Now, what does that list above sound like?

That’s right – it’s all of the things which the Oeko-Tex and other similar standards forbid latex products from including. That’s right, synthetic latex is not just lower quality, but also extremely harmful to both your health and the environment’s.

But wait, there’s more terrible news….

Lastly (and if all of that wasn’t already enough) synthetic latex, even if it has not been treated with any of the toxins listed above, releases chemicals into the air over time. This phenomenon is known as off-gassing and produces an extremely distinct, foul odor (think car tires on a hot, sunny afternoon). It is more than just unpleasant; however, off-gassing can also cause damage to your respiratory system if you inhale the gas over any extended period of time. Some off-gassed chemicals are so strong that they can even cause allergic sensitization – basically, you inhale so much of the substance that your body is forced to become allergic to it over time, which can lead to a swollen esophagus or air passages, watery eyes, itchy or painful rashes, and a number of other nasty and harmful side effects.

With all this bad stuff that we’ve just listed, you’re probably wondering – is there any upside to synthetic latex at all? Is there any positive quality which explains why so much of it is used and produced every year despite all of those downsides?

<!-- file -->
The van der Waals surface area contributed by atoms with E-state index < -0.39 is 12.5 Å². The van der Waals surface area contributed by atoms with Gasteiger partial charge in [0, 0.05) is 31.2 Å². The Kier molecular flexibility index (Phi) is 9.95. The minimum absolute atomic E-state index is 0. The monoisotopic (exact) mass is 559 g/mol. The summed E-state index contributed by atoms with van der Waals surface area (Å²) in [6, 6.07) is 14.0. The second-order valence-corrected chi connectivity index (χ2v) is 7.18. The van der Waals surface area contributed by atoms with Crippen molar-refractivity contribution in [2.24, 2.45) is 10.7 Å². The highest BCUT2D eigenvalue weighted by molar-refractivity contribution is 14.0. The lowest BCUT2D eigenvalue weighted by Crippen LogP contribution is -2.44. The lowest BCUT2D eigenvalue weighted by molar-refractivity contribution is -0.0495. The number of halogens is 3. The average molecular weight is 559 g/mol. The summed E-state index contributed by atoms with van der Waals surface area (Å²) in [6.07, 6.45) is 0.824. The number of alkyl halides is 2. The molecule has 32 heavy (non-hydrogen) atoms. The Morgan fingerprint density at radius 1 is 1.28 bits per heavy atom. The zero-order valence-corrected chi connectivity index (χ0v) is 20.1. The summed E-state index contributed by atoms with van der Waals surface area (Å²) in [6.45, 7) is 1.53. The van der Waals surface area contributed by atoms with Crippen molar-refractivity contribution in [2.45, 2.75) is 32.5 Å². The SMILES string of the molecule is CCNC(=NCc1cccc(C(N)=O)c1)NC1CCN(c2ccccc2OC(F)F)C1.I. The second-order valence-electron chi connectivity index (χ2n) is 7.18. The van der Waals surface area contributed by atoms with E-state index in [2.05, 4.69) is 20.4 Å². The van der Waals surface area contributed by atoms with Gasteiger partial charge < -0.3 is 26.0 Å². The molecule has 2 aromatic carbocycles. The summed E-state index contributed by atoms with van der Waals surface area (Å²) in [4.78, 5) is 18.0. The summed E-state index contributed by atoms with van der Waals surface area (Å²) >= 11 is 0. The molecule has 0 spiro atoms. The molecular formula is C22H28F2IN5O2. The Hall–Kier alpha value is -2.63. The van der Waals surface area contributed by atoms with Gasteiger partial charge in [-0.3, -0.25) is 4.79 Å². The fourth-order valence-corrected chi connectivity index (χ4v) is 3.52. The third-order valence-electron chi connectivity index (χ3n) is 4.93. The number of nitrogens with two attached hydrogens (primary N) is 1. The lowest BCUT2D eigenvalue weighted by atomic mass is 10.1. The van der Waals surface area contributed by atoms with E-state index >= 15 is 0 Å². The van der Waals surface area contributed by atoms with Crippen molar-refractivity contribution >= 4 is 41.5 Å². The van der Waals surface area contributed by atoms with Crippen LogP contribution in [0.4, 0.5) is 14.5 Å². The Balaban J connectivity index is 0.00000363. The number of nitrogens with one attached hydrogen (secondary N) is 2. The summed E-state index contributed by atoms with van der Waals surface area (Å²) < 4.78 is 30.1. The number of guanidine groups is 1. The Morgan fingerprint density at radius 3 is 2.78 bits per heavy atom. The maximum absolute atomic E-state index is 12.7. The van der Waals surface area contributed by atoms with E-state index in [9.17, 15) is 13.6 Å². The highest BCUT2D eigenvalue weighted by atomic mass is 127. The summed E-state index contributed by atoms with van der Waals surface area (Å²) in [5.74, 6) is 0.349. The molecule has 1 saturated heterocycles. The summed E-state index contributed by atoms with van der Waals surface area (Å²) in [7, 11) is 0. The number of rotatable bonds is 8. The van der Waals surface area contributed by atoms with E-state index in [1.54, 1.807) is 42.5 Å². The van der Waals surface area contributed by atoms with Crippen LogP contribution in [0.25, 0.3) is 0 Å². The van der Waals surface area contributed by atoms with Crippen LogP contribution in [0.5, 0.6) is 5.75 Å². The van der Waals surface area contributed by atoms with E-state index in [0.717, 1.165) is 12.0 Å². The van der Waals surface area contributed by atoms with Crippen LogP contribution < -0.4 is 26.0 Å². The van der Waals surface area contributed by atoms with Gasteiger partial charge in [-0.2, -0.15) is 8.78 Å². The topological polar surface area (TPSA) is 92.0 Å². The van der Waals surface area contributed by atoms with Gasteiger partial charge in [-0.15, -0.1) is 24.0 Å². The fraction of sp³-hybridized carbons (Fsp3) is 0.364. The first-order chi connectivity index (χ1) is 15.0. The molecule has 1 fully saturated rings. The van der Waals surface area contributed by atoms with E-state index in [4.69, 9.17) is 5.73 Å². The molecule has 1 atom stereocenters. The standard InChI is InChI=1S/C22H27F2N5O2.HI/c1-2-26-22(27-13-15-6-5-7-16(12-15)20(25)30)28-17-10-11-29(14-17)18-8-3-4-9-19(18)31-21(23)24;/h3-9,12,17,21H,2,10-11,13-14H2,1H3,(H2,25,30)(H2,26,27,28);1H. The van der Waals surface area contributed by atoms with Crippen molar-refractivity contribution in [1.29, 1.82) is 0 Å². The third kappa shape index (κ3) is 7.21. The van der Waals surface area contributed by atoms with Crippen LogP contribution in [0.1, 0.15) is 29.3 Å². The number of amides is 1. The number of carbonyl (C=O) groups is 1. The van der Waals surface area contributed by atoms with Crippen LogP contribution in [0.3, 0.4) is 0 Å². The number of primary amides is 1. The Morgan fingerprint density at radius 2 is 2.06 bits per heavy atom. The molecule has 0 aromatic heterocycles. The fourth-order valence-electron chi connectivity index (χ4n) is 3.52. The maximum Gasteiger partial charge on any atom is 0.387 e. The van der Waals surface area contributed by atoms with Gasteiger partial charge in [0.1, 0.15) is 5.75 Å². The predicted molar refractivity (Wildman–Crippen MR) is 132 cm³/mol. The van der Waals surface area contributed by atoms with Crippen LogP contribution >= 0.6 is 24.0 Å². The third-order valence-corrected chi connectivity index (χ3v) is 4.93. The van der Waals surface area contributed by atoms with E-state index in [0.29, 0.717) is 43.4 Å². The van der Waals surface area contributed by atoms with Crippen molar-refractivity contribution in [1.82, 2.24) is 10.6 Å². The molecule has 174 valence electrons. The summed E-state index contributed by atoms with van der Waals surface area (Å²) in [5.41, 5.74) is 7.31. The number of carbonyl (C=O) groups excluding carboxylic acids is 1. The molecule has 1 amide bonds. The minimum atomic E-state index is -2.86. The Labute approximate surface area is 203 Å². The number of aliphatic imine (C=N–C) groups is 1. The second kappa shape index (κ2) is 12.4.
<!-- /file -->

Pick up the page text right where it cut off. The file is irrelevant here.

The answer is one word:


When compared to natural latex, synthetic latex takes significantly less time, money and labor to manufacture. It does not need to be harvested on plantations by human laborers. In the factory, computers can automate and control most of the process, ensuring that each batch of synthetic latex has the right chemical composition. Even the flame retardants and other additives can be put into the mix by machine.

As a result, synthetic latex products tend to cost less than the natural latex equivalents. While the difference may be only a few cents for something like a basketball or a pair of gloves, it can become quite the drastic difference for large items like mattresses or full-body suits.